i’ll get better at this

I’ll get better at blogging regularly, I promise.  I am completely OVER people talking about how busy they are, but MAN I HAVE BEEN BUSY.  Since my last post, I had a baby and moved to a different city.  It seems so neat and compact in that little sentence, but it has been a frenetic year.

In my last post I talked about how bulimia doesn’t just go away when you get pregnant.  It has, however, seriously declined (almost to nothing) since I had the baby.  I’ve had less than five (I can really only think of 2) instances of an issue, and they were a fraction of what they used to be.  I’m out of the weeds (I think), but have been thinking a lot about life– my eating disorder, drinking, etc.– lately.  There is still a long way to go (maybe this is just life? sigh).

Something I heard recently said you have to write from scars, not open wounds.  Maybe that makes sense.  If you’re trying to help someone through something, and you’re teetering on destruction yourself, it can be a codependent nightmare.  But there is great hope to be gained from words spoken from the battlefield.  Someone speaking from a place of THIS IS F-ING HARD.  I GET IT.  I’M IN IT WITH YOU.

The blogs I wrote over the past few years were from the battlefield.  Now I feel like it’s a little behind me.  And I’m trying to honor that place too.  Work through other issues going on in my skull.  Be a whole woman, wife and mom.  We are a work in progress.  We need people to lean on.  People around us to verify WE ARE NOT ALONE.  It’s so important.

My hope is you’ll stay tuned in this new era of she.chose.life.  One that is hopefully out of the weeds  of an eating disorder, but still in the thick of figuring out life.  Let’s figure out this crazy, sane, free, complicated, beautiful, brutal thing called life, together.

 

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What a Year

This past year has been a complete whirlwind.  In May of last year, I started seeing someone whom I had dated a few separate times over the past 10 years and that I’ve known since I was 16.  He’s a great guy, and while the timing never really worked for us before, it just clicked this time.  When you know, you know.

After over a year together, we got engaged in May.  I’m 33 and spending the rest of my life with someone is not something I’ve taken lightly nor have I wished my life away waiting for the person I’m going to marry.  So, it’s even more ironic that he’s someone I’ve known for so long.  Seth is a beautiful person.  He doesn’t complete me, in that sappy, V-Day card writer lingo, but we complement one another in really sweet ways, and it’s a beautiful new chapter of my life.

Within days of getting engaged, we found out we’re having a baby.  Holy crap.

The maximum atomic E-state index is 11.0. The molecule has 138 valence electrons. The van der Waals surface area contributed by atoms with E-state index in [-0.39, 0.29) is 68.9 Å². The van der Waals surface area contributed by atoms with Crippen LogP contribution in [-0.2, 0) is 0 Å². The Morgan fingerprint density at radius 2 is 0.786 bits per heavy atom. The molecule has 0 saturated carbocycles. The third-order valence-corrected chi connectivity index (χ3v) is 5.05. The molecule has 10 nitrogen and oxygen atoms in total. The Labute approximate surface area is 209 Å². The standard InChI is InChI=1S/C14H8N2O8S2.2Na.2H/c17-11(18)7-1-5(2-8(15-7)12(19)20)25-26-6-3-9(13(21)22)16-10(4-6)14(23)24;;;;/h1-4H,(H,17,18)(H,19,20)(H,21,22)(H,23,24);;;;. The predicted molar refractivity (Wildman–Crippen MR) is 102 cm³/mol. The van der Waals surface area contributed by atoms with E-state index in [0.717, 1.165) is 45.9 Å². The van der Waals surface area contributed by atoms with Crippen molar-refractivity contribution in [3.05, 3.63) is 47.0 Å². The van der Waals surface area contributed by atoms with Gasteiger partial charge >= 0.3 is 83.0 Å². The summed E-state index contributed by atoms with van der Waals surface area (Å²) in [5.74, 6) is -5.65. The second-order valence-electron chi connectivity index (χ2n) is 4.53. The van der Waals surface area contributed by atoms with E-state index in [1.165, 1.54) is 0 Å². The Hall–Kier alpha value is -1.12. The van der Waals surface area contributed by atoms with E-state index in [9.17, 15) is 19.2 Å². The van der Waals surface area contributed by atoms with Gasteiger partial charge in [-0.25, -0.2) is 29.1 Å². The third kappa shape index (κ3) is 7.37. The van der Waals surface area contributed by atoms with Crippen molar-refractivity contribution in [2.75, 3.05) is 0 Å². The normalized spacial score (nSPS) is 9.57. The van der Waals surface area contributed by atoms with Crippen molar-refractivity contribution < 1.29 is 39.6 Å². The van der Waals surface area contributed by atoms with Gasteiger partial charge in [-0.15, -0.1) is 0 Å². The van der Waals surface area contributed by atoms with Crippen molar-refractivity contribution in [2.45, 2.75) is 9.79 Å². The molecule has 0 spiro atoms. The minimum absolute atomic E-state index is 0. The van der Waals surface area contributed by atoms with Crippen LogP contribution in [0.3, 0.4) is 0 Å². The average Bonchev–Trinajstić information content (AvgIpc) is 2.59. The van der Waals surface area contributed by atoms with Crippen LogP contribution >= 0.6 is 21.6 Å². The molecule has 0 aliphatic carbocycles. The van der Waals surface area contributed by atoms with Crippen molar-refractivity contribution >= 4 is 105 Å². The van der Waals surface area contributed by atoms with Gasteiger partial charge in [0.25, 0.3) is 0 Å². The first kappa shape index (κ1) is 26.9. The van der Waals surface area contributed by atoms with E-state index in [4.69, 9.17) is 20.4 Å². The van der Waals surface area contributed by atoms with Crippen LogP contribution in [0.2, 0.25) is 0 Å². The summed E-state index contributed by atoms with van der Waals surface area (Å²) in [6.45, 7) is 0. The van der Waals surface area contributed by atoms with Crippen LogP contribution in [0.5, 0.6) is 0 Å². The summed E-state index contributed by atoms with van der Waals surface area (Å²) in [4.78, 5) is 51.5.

So.  We planned a wedding in less than 2 months and got married at the end of July.  Whirl.wind.

Eating disorders don’t stop for you to celebrate life and the fun things that happen.  You don’t find out you’re pregnant and suddenly stop having the urge to B/P.  In fact, when it does happen, you feel like the most horrible person in the world.  To everyone reading this that’s struggled with an eating disorder while pregnant (or not) — YOU ARE NOT ALONE.  I’ve read through forums for pregnant women and when someone posts about being bulimic and pregnant, you would not believe the haters out there and the harsh language whipped out against the preggo mommies.  Call me the opposite of an internet troll, because every part of me wanted to hug these vulnerable women when their posts are met with a “how could you do this to your baby??” comment.

We need to sit with people.  Be with people in their confusion and pain.  Life is hard.  Glossing over the bad parts doesn’t make them go away.  We can’t always fix people, but we can let them know they’re not alone.

It’s been a crazy year.  But one full of life-giving change.  And full of hope.

Living

It’s been a hot minute since I’ve posted.  It’s also been over 6 months since I’ve had any issues with my bulimia (6 months and a week to be exact).  That is a major milestone, and I can’t recall the last time I’ve had such a solid stretch with no issues– hoo-freakin-ray!

Let me back up a few months and share a little about the change of my mindset.  I spent a lot of time alone over Memorial Day weekend.  Which is usually terrible for my B, but on the Saturday of that weekend I took myself paddleboarding on a river near my house and spent over 2 hours in quiet and nothingness.  I’m an introvert and am usually good on my own, but I also usually have a computer, tv, phone with which I can distract myself.  Two hours of solitude on a river is a bit much, even for me.

And while I was out there, I realized that no one can (or will) take care of me the way I can.  (You may want to read that again.)  YOU are best equipped to take care of YOU.  And I started thinking, what if I end up alone for the rest of my life?  What sort of shape will my body be in if I’ve tortured it endlessly with bingeing and purging?  And to what end?  It’s HARD WORK dealing with and processing uncomfortable emotions and situations.  But I realized it’s even worse to abuse my body instead of doing that work and standing up for the person I was created to be.  It was like I gave myself permission to take care of ME.  To not give a damn about what other people thought of me.  It feels so small as I type this out, but it was a huge revelation for me and has been a huge part of my healing.